YEAR IN DANCE: Bay Area dance brought surprises — and great works both odd and traditional — in 2010
7. In October, Zaccho Dance Theatre's noble Sailing Away commemorated the exodus from San Francisco in 1858 of a whole segment of the African American community. When it was performed on Market Street, the contrast between the everyday crowd and the dignity and steely focus of the traveling performers (Anna Tabor-Smith and Antoine Hunter) created a high drama of its own.
8. If anybody still needed to be convinced, Socrates confirmed that the Mark Morris Dance Group is the finest modern dance company in the country. Based on Eric Satie's astounding score, Morris luminously quiet meditation on death wove a spell that has yet to evaporate.
9. Ralph Lemon's How Can You Stay in the House All Day and Not Go Anywhere? drew me in because of the many balls — formal questions about tonal nuances; juxtapositions of material; deeply-felt thematic concerns — that he had to keep afloat. He did so brilliantly. It was lovely to see — a major accomplishment by a gifted artist-thinker.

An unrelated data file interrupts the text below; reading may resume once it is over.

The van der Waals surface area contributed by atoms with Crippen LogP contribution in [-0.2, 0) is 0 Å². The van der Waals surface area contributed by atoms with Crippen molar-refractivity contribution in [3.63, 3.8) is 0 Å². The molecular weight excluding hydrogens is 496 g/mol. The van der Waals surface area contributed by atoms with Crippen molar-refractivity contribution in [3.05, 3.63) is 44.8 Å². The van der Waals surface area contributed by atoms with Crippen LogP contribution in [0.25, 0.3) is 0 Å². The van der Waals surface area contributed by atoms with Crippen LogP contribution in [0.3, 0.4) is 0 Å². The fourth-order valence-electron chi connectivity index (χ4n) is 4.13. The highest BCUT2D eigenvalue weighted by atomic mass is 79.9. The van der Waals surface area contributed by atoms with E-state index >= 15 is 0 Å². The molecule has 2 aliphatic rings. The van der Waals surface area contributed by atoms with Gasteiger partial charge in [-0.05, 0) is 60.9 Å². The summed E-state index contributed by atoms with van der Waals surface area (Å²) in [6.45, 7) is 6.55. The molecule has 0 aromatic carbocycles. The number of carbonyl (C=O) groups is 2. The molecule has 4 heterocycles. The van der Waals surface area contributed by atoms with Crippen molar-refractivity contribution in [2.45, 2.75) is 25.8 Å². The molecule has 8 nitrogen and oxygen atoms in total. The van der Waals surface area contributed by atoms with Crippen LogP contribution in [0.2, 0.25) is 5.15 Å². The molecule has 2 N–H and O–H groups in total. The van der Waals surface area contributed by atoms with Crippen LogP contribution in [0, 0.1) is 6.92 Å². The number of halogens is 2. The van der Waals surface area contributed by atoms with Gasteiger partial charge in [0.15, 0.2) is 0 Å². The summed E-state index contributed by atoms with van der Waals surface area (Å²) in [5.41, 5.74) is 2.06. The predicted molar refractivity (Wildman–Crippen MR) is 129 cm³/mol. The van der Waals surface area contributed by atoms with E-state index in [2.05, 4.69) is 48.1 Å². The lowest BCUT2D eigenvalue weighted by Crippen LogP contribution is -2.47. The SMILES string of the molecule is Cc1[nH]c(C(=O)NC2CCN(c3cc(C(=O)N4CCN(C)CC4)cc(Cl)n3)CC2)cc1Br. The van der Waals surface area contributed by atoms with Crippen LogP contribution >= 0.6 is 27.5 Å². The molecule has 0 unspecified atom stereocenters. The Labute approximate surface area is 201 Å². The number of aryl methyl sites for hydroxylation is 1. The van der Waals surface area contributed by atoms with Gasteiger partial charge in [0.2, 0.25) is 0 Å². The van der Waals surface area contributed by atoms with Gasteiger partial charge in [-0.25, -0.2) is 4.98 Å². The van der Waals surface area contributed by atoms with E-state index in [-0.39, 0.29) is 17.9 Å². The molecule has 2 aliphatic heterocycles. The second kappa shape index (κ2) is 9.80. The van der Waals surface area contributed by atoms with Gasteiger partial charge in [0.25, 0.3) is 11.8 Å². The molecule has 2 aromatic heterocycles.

10. Carole Zertuche, artistic director of Theatre Flamenco of San Francisco, has reoriented flamenco to where it belongs: the soloist. For "Una Noche Flamenco," the company's 44th season, she invited dancers Manuel Gutierrez, Juan Siddi, and Cristina Hall, whose takes on flamenco could not be more different. They joined Zertuche and a group of equally strong, individualized singers and instrumentalists for an exceptionally well-balanced evening of powerfully performed dance.
11. This year also brought the inaugural — and much-needed — San Francisco Dance Film Festival. Greta Schoenberg assembled an impressive program of locally-made and imported works. The sheer number of perspectives that these dance/film artists brought to their work was inspiring. Good news: the festival returns March 25-27, 2011.
12. The collaboration between AXIS Dance Company and inkboat resulted in Odd — a work that was anything but odd. It was exquisite, fragile, and wispy. Taking his cue from Norwegian painter Odd Nordrum, choreographer Shinichi Iova-Koga worked with two groups of nontraditionally trained dancers. The result was a stunner. May it have a long and healthy life.
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